The true meaning of Yoga is the union of body, mind, soul, and spirit. According to Yoga, we suffer because of not knowing our true Self and because of the illusion of separation of our individual consciousness from Universal Consciousness or Brahman. Yoga Sutras are a practical textbook to guide your spiritual journey of remembering. The Yoga Sutras are the most organised and complete theoretical and philosophical description of Raja Yoga set out in sayings or aphorisms. They are notable for systematically describing the eight “limbs” or steps that will quiet one’s mind and achieve kaivalya. The Yoga Sutras contain 196 Sutras, divided in four chapters. Patanjali explains what yoga is and how you can achieve its benefits. The first sutras cast a very wide net with general statements and Patanjali then drills down into each aspect with more and more precision. These affirmations help the yogi to understand and learn that your true Self lies hidden in the silence between your thoughts, beyond all limitations. However, the doubts, chaos, and confusion of your thoughts cause you to forget who you really are. To have a peaceful mind, you should:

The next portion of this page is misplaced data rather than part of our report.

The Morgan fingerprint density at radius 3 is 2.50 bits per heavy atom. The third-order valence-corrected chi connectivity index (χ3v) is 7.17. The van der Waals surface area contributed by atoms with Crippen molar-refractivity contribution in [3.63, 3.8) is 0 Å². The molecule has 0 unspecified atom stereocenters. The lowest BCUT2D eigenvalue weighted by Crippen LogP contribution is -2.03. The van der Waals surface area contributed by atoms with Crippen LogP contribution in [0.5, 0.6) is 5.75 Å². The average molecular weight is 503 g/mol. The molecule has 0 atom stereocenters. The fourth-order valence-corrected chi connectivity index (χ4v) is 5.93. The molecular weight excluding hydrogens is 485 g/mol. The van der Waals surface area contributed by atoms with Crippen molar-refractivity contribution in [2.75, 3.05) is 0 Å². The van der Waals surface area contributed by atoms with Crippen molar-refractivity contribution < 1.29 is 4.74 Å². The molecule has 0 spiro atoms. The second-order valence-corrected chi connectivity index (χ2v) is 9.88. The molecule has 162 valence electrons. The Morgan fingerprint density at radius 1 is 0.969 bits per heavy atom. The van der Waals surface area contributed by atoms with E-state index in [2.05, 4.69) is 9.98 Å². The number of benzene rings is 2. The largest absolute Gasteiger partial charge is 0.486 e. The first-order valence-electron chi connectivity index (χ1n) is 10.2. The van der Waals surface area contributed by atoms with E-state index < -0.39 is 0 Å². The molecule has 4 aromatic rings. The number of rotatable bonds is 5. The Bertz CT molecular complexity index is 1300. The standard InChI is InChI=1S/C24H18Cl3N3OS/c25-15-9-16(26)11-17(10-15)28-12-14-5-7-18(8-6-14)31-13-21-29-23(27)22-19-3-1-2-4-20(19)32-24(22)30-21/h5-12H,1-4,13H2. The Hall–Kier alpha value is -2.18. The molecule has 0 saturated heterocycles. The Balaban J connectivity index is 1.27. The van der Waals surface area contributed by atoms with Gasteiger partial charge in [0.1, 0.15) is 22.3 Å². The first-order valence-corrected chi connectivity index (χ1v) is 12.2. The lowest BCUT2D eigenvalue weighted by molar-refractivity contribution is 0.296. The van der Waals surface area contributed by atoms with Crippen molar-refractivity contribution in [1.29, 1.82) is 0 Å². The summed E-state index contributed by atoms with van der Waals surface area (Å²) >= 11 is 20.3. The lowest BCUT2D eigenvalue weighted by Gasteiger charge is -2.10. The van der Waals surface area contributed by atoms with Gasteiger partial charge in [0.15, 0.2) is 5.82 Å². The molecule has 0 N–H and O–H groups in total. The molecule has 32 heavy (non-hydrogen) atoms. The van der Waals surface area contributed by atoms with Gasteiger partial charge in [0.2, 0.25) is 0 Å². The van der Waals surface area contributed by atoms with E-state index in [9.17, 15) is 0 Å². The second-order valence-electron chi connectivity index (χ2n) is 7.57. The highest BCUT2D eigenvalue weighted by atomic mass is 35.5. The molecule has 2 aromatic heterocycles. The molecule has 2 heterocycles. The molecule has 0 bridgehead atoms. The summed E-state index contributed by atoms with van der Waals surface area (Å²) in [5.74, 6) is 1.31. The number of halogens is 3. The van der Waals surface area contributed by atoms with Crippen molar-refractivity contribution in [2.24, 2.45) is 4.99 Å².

• cultivate attitudes of friendliness without jealousy toward those who are joyful
  • have compassion toward those who are unhappy and less fortunate
  • delight in and support the acts of the virtuous
  • and be impartial to and avoid the dramas of the impure.


The Yoga Sutras contain a set of observances and practices to guide your spiritual journey. These are known as the Eight Limbs of Yoga.

  1. Yama: Correct behavior toward others.
  2. Niyama: The principles by which you should live your own life